IOWA CITY — At least a dozen Iowa football players were admitted to University Hospitals on Monday night for undisclosed ailments that may be related to recent workouts in which they participated.
A staff physician and football team physician said the athletes “were responding well to treatment,” according to a release from the university.
The release provided no details, however, about what the players were being treated for.
“The student-athletes were admitted throughout the course of Monday evening,” the supervising physician said. “All of the individuals are responding well to treatment as of Tuesday morning. All are in safe and stable condition. At this time, we are not sure when any of the individuals will be discharged. Hospital discharge will be on a case-by-case basis.”
A “clarification” issued by the university’s sports information office later in the evening stated that all the players involved had taken part in “NCAA allowable winter workouts. The symptoms, for which the student-athletes are being treated, are likely related to those workouts.”
Some Iowa players noted on their Facebook pages in recent days that the workouts included “100 squats and pushing a sled 100 yards” and that those drills had given them leg problems. The Cedar Rapids Gazette reported the players were treated for exertional rhabdomyolysis, an acute breakdown of the kidneys.
Tom Moore, the media relations coordinator for University Hospitals, said the physician was unnamed in the release by his choice and that under federal law, the players could not be named without their written consent.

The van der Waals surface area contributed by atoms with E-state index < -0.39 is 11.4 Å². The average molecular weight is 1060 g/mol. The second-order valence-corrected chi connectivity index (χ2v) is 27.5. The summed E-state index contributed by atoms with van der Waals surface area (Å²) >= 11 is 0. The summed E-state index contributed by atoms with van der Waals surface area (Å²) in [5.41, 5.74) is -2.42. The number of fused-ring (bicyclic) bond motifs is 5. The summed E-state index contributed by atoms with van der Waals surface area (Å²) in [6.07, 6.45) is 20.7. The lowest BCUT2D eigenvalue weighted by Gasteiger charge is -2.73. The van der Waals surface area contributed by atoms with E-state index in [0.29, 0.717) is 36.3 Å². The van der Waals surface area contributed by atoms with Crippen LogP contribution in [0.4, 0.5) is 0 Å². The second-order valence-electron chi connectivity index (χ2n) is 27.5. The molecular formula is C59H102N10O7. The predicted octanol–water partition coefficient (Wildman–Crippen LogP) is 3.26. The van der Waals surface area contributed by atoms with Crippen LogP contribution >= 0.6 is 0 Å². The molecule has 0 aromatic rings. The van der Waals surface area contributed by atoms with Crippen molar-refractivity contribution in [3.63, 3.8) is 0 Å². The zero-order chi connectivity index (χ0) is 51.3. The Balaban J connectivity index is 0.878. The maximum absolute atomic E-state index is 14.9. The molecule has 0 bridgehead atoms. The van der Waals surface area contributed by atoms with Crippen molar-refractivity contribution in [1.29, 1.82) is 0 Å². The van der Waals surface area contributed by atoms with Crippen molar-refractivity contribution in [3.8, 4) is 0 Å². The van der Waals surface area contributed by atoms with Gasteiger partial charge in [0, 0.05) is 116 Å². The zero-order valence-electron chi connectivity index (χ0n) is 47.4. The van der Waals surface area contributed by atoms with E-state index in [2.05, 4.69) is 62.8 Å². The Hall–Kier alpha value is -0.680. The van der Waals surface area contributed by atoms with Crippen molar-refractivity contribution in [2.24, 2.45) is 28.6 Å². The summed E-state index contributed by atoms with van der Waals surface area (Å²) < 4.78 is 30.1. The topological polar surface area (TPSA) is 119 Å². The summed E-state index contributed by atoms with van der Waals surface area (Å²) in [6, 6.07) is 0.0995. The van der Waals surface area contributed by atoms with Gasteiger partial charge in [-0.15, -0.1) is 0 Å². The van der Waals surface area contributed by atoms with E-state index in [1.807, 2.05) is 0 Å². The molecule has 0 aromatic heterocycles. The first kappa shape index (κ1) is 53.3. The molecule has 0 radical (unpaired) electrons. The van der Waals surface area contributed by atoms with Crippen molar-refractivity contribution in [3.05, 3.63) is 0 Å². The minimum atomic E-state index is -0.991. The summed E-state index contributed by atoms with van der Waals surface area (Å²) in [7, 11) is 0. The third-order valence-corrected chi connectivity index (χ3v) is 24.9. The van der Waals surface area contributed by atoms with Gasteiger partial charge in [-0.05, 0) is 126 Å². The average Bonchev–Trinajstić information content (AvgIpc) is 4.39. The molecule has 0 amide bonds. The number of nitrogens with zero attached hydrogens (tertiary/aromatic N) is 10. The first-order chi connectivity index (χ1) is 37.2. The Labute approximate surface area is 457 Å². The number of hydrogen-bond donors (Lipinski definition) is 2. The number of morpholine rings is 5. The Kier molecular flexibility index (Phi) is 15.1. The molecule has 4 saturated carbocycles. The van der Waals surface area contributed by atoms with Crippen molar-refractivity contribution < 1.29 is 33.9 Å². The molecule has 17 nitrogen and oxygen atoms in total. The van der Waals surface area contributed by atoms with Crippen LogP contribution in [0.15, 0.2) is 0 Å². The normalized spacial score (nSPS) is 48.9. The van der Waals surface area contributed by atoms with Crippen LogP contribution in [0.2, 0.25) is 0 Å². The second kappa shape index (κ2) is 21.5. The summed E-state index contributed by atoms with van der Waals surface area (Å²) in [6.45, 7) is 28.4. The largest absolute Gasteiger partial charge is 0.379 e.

“There is no indication that this is of any danger to the public at large,” Moore said. “It doesn’t appear there is an infectious process at work. It doesn’t appear to be spreading to the rest of the team.
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“We’re still trying to determine the cause,” he added, “which is why there is a hesitancy to say much until we know more.”
Iowa athletic director Gary Barta was quoted in the university release as saying that coach Kirk Ferentz was out of town on a recruiting trip, but was being made aware of developments in the conditions of the players.
“Our No. 1 concern is the safety of our student-athletes, so we are pleased with the positive feedback,” Barta said. “Our next step is to find out what happened so we can avoid this happening in the future.”
The university release also stated that there would be “no further comment at this time.”